Security and Complacency
Nobody likes to talk about a security breach. At some level its just embarrassing. At another level it feels like you are saying to your partners, customers, readers - hey we are sloppy, we live in a pigpen, we don't take care of ourselves... But if no one talks about the security breaches that they suffer from, then the next person down the line won't learn from the mistakes and improve their own procedures... and then they will have to learn the hard way.
On Wednesday of last week we were attacked by a criminal gang that seeks to use legitimate websites as proxy servers for "phishing." In this case it was a PayPal phishing site that we were encumbered with. I came away from this experience with two lessons about how complacent we have become about security -- the big "we" meaning all of us...
THIS EXPLOIT WAS OUR FAULT
First of all, the exploit was our own fault. We were having an HTML problem that we couldn't solve ourselves. We have been using an outside design firm. That firm uses overseas talent. We provided a username and password to our server to that outside design firm and then they, in turn, sent it to the offshore developer. Within an hour of providing that legitimate login to our server, we had been attacked.
A number of mistakes were made here.
First of all, we should never have provided a logon to our own server. We could have set up some separate sandbox that would have provided a demonstration of our problem. But we were lazy. Don't be lazy.Even without having provided the keys to the kingdom to an outsider, we could have been vulnerable to this kind of attack if we had not been careful about the username / password combinations that we put on our machines. Here is something that I hadn't thought about until after we were compromised -- while most people do a good job of protecting their systems from external attacks, it is VERY hard to protect from attacks when the outsider has a legitimate user account on your system.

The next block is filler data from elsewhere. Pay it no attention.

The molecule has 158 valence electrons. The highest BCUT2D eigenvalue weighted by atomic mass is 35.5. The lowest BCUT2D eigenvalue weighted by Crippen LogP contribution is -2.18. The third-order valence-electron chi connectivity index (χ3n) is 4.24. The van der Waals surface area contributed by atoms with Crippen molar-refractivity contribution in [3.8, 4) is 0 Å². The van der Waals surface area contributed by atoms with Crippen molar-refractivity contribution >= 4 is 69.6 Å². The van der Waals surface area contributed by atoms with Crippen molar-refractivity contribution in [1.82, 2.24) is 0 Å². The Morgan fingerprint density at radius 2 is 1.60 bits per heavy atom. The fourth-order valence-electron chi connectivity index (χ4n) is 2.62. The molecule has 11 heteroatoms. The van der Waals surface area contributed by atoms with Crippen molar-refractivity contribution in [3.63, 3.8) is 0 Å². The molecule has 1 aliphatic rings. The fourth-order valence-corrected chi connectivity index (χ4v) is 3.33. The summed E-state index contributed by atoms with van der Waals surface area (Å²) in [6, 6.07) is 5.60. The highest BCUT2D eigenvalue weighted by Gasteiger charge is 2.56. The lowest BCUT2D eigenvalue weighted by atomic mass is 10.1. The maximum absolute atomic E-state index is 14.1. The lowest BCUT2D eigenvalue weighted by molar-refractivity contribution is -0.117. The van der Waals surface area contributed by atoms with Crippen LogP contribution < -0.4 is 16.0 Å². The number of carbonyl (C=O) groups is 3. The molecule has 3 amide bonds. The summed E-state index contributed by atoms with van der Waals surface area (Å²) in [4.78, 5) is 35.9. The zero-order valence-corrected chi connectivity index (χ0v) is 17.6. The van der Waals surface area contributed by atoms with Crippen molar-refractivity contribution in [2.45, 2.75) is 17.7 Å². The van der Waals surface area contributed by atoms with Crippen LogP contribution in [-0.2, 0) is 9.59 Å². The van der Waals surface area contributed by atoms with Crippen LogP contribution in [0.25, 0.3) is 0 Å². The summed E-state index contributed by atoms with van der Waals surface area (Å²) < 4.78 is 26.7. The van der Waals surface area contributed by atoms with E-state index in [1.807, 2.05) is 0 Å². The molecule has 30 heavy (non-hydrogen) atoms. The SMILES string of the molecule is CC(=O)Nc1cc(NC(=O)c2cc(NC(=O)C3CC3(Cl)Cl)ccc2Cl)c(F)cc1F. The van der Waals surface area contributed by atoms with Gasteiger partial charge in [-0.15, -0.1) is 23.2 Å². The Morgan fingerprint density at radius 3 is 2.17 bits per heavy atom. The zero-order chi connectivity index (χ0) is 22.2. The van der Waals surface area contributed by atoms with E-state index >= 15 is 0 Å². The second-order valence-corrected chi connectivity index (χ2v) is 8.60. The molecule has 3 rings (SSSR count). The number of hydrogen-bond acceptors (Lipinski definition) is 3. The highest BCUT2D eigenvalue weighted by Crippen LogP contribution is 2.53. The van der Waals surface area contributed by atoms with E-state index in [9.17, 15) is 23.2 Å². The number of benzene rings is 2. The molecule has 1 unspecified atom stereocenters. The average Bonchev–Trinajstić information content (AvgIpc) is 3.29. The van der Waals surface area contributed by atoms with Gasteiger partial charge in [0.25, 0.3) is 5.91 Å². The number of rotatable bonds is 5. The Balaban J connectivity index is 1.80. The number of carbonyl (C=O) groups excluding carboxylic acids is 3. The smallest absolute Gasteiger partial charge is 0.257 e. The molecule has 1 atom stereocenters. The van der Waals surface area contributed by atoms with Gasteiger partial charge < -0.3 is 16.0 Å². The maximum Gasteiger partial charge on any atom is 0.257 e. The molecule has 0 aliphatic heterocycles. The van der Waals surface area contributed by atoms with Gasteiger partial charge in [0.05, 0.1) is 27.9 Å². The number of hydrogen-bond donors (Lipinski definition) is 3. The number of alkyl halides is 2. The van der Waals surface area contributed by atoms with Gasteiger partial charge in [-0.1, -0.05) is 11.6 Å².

Secondly, our outside design firm sent the username and password IN THE CLEAR. The Internet is a dangerous place. Don't EVER send usernames and passwords in the clear.
Thirdly, we don't know this third party offshore developer, so we don't know whether that individual has a motivation to provide our information to a criminal element.
These kinds of attacks are called "privilege escalation" attacks. A legitimate user account is used to run a variety of programs on a compromised system which allow that user to gain root permission on the system. Once the user has root access, he can do anything he wants with your computer.
In our case we were used as a PayPal phishing server. Emails are sent out to unsuspecting users telling them that they need to log on to their PayPal account. When a user does log on, their user ID and password are then emailed to the attackers.
THE LARGER COMPLACENCY PROBLEM
And this brings up the second area of complacency that we (the big we) need to address. We have sent numerous emails to EBay letting them know that we have shut down this rogue server and letting them know that we have log files showing the IP addresses for the 29 people that were foolish enough to fall for this phishing scheme via our servers. Admittedly a lot of cooperation between EBay and various ISPs would have to occur to track down these 29 people -- but why aren't we doing it? EBay isn't responding to us and most people I've spoken with say that they won't -- that this happens so many times a day that EBay can't follow up with them all. This is ridiculous.
Spam blocking company Blue Security recently shutdown with CEO Reshef saying that "...large ISPs and governments need to recognize that spammers are connected to criminal syndicates and that they, not a small startup, are the only ones who can shut down these networks."
These criminal syndicates are the same ones that are setting up phishing scams. This is the new underworld and it is only going to get worse. Especially when companies like EBay do nothing to mount effective defense. If the phishers were deprived of gaining value from their theft of user IDs and passwords, would they continue to use that method of attack? If the FBI (and other police organizations) had effective programs in place to track these people down, would it be the scourge that it is today? I'd like to think we as a society could become bolder and smarter in our defense against these criminals.
Of course the first defense begins in addressing our own complacency. I've changed all of my passwords over the weekend. Maybe this post will cause you to ask the question of your own company, and help make the whole Internet more secure as a result.